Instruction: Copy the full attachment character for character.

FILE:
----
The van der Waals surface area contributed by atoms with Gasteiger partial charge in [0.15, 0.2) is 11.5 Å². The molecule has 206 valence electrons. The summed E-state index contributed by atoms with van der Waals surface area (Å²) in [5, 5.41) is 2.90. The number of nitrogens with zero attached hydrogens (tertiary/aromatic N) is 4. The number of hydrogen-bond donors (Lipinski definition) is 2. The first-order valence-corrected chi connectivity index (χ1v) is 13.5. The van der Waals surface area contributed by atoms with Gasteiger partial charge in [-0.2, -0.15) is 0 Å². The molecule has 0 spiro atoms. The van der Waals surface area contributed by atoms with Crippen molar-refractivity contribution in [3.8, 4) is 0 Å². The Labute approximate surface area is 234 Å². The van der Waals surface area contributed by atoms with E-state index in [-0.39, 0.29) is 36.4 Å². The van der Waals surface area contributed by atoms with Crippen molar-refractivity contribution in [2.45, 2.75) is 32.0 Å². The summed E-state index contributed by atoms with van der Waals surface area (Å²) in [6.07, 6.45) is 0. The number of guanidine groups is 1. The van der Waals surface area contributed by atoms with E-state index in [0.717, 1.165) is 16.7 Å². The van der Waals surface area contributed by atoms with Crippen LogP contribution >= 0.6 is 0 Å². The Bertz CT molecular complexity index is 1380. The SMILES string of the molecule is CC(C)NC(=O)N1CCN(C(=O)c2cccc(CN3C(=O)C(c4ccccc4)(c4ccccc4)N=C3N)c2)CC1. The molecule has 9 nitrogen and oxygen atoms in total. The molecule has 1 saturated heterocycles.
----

The van der Waals surface area contributed by atoms with Gasteiger partial charge in [0.15, 0.2) is 11.5 Å². The molecule has 206 valence electrons. The summed E-state index contributed by atoms with van der Waals surface area (Å²) in [5, 5.41) is 2.90. The number of nitrogens with zero attached hydrogens (tertiary/aromatic N) is 4. The number of hydrogen-bond donors (Lipinski definition) is 2. The first-order valence-corrected chi connectivity index (χ1v) is 13.5. The van der Waals surface area contributed by atoms with Gasteiger partial charge in [-0.2, -0.15) is 0 Å². The molecule has 0 spiro atoms. The van der Waals surface area contributed by atoms with Crippen molar-refractivity contribution in [3.8, 4) is 0 Å². The Labute approximate surface area is 234 Å². The van der Waals surface area contributed by atoms with E-state index in [-0.39, 0.29) is 36.4 Å². The van der Waals surface area contributed by atoms with Crippen molar-refractivity contribution in [2.45, 2.75) is 32.0 Å². The summed E-state index contributed by atoms with van der Waals surface area (Å²) in [6.07, 6.45) is 0. The number of guanidine groups is 1. The van der Waals surface area contributed by atoms with E-state index in [0.717, 1.165) is 16.7 Å². The van der Waals surface area contributed by atoms with Crippen LogP contribution >= 0.6 is 0 Å². The Bertz CT molecular complexity index is 1380. The SMILES string of the molecule is CC(C)NC(=O)N1CCN(C(=O)c2cccc(CN3C(=O)C(c4ccccc4)(c4ccccc4)N=C3N)c2)CC1. The molecule has 9 nitrogen and oxygen atoms in total. The molecule has 1 saturated heterocycles.